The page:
Skip to main content /HEALTH with /HEALTH

Reducing stress can bring a better night's sleep

In this story:

Sleeplessness related to stress

Medication, counseling may help

Seeking help

RELATED STORIES, SITES Downward pointing arrow

ATLANTA, Georgia (CNN) -- Lisa Cheater used to have so much trouble getting to sleep that she was afraid to go into her bedroom.

"I would walk in the room and see my bed, and my heart would just start pounding," she said, "because I would start having panic attacks just thinking about trying to go to bed."

She's hardly alone. According to the National Sleep Foundation, Americans are getting desperate for sleep, and about one in five struggle with insomnia nearly every night.

The consequences can be severe, including loss of memory and concentration, a weakened immune system and constant fatigue. And government researchers estimate that 100,000 car accidents a year are caused by tired drivers.

Sleeplessness related to stress

In Cheater's case, anxiety and depression were pinpointed as the source of the problem.

"The most common problem with sleeplessness, or not getting enough sleep at night, is stress," said Dr. Russell Rosenberg, director of Northside Hospital Sleep Medicine Institute in Atlanta.

Good ways to manage stress include exercising during the daytime and dealing with problems as they come up rather than internalizing them, Rosenberg said.

He recommends that people with anxiety take 20 minutes or more before bedtime to write their worries down on 3-by-5-inch cards. Then, at the bottom of the cards, they should write down what they can do about those worries.

The approach worked for Cheater.

"I found I was better helped by 'journaling' my prayers. So I would sit and I would write those things out before I went to bed, and they would be gone and I wouldn't worry about them," she said.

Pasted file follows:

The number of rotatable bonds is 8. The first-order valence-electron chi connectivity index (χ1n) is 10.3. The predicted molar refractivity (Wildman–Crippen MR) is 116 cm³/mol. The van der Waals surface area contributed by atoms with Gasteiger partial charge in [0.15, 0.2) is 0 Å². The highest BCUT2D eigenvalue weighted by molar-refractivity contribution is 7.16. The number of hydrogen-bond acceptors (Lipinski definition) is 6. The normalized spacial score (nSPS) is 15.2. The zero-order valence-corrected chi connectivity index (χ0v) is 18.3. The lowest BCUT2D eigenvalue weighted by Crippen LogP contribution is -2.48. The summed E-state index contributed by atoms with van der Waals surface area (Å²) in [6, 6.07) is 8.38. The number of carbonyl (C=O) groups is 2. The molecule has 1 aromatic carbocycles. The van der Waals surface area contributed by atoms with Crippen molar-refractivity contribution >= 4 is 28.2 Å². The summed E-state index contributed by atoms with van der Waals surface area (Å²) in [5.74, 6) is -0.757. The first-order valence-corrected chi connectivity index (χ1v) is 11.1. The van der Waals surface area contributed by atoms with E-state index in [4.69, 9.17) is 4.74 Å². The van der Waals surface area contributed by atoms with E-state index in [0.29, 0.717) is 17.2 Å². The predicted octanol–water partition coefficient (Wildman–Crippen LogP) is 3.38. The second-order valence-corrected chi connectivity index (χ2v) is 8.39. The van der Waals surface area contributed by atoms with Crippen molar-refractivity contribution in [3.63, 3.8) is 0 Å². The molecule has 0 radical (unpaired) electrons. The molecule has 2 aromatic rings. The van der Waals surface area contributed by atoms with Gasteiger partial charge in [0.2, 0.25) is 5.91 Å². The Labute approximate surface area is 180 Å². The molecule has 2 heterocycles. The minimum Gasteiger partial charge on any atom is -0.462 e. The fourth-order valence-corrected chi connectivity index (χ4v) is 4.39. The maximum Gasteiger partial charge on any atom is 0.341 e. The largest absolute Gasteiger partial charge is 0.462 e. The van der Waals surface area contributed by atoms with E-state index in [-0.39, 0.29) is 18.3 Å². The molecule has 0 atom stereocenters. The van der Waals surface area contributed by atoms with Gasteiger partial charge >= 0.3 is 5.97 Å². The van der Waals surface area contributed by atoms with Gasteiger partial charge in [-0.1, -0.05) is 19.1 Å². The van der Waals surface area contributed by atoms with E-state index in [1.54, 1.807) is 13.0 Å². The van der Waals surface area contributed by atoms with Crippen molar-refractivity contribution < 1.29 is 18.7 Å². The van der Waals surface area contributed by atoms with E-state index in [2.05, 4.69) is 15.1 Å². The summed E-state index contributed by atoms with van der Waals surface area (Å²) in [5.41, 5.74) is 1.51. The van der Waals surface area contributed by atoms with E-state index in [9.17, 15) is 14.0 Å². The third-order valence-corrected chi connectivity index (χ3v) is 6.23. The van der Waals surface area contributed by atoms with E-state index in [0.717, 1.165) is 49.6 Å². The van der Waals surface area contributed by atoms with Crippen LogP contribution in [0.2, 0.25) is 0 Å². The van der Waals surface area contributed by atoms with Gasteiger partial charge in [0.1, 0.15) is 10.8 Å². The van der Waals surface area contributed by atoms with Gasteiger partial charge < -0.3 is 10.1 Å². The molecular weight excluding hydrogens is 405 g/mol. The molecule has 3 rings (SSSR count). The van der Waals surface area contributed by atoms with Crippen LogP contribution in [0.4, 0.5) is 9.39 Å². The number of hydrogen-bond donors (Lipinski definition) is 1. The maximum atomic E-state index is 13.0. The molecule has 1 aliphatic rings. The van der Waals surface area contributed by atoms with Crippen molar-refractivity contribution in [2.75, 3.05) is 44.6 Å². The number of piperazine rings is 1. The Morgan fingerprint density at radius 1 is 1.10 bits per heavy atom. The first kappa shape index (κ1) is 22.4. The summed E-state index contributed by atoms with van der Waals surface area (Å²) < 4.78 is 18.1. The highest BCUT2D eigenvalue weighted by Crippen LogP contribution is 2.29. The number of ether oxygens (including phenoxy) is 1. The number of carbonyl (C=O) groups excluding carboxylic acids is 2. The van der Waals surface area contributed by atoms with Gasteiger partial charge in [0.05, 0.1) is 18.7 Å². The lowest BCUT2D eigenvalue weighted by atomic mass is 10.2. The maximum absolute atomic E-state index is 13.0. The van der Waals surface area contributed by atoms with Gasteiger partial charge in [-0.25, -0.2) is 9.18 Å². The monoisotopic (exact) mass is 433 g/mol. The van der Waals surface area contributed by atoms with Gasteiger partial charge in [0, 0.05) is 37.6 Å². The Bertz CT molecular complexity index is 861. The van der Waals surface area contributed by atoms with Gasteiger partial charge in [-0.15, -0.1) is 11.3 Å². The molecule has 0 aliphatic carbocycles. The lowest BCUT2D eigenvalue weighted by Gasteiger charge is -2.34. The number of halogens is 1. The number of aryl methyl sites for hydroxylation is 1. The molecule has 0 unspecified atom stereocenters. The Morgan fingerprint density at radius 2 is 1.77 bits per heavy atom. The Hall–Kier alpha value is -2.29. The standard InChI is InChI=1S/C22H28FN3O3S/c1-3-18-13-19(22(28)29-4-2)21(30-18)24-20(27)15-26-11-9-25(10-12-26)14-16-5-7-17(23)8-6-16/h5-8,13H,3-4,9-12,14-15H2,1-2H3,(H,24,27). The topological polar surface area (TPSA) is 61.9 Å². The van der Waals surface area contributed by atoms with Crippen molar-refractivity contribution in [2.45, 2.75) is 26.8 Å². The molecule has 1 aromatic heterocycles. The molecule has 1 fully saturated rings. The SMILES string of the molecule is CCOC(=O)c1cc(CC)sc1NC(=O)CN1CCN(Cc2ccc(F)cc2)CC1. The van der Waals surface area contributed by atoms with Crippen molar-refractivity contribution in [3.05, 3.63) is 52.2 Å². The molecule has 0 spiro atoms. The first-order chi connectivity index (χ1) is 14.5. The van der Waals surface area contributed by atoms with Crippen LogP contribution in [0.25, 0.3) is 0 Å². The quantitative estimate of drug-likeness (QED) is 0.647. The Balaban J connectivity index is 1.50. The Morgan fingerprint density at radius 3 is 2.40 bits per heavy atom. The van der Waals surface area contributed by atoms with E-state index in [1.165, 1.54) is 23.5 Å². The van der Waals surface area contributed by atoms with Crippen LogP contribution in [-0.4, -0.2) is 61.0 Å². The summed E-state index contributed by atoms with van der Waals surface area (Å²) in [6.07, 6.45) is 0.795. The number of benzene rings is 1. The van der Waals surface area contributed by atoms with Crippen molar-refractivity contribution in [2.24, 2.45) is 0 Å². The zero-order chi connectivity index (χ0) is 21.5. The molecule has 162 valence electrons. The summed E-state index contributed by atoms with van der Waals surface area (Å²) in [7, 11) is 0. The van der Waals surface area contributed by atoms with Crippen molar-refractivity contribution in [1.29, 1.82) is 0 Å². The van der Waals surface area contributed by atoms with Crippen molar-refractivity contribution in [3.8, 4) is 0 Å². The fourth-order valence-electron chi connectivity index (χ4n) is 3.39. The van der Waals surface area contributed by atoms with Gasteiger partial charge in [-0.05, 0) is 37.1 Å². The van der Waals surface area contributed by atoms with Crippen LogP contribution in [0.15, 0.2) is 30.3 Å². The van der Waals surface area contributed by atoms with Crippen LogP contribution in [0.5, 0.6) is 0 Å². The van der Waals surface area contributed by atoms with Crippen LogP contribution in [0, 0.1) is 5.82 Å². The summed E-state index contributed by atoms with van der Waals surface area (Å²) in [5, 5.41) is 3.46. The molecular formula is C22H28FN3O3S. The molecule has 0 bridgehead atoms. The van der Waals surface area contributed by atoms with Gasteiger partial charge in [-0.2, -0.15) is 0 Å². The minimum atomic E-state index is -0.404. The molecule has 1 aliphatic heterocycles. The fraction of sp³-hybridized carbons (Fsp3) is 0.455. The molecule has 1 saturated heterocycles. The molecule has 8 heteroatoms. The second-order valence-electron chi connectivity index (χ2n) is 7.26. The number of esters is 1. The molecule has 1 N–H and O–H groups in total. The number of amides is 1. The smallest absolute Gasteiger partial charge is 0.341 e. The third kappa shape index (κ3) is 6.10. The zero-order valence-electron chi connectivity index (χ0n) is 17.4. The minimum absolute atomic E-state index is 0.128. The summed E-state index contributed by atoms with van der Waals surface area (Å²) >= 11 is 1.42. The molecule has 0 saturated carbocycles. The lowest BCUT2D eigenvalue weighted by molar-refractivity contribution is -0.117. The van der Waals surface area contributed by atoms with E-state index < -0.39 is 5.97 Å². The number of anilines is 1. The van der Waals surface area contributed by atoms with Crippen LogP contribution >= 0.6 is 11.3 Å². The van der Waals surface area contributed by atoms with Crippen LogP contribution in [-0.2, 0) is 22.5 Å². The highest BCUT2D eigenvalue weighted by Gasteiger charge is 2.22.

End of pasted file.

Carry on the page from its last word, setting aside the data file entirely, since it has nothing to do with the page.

Medication, counseling may help

For some people, the fight to control anxiety may even require a change in lifestyle, such as prescription drugs or counseling, experts explained.

Behavioral strategies can help, including not drinking too much caffeine and avoiding alcohol at bedtime.

"What we really have to do is to protect that nighttime and make sure you get eight hours of sleep," Rosenberg said.

There are natural treatments, such as melatonin, kava or valerian root, but experts disagree over how well they work, especially for long-term treatment.

Over-the-counter sleeping pills, most of which contain diphenhydramine, the active ingredient in Benadryl, also can help people sleep. But users often wake up groggy, and if they are used too often, the drugs lose their effectiveness.

Seeking help

For insomnia caused by illnesses such as sleep apnea or chronic pain, Rosenberg said the first step is to treat the disease as well as possible.

Most important, get professional help if your sleeplessness persists.

"It's important that after you've tried for a few weeks on your own, if it doesn't go away, then it's really time to see your primary care doctor or family physician and deal with the problem," Rosenberg said.

These days, Lisa Cheater manages her stress and sticks to a daily routine. She may not sleep as soundly as her dog Chelsea, but she sleeps well enough to feel healthy and rested during the day.

Poll: Americans working more, sleeping less
March 26, 2001
The big sleep: Hitting the wall at work
December 4, 2000
Sleep deprivation as bad as alcohol impairment, study suggests
September 20, 2000
Researchers find link between sleep quality, weight gain in older men
August 16, 2000
Snoring may be sound of a serious sleep disorder
March 30, 2000
Study: Long daily commutes can increase risk of sleep disorders
October 28, 1999

Northside Hospital Sleep Medicine Institute
National Sleep Foundation Home Page

Note: Pages will open in a new browser window
External sites are not endorsed by CNN Interactive.


4:30pm ET, 4/16

Back to the top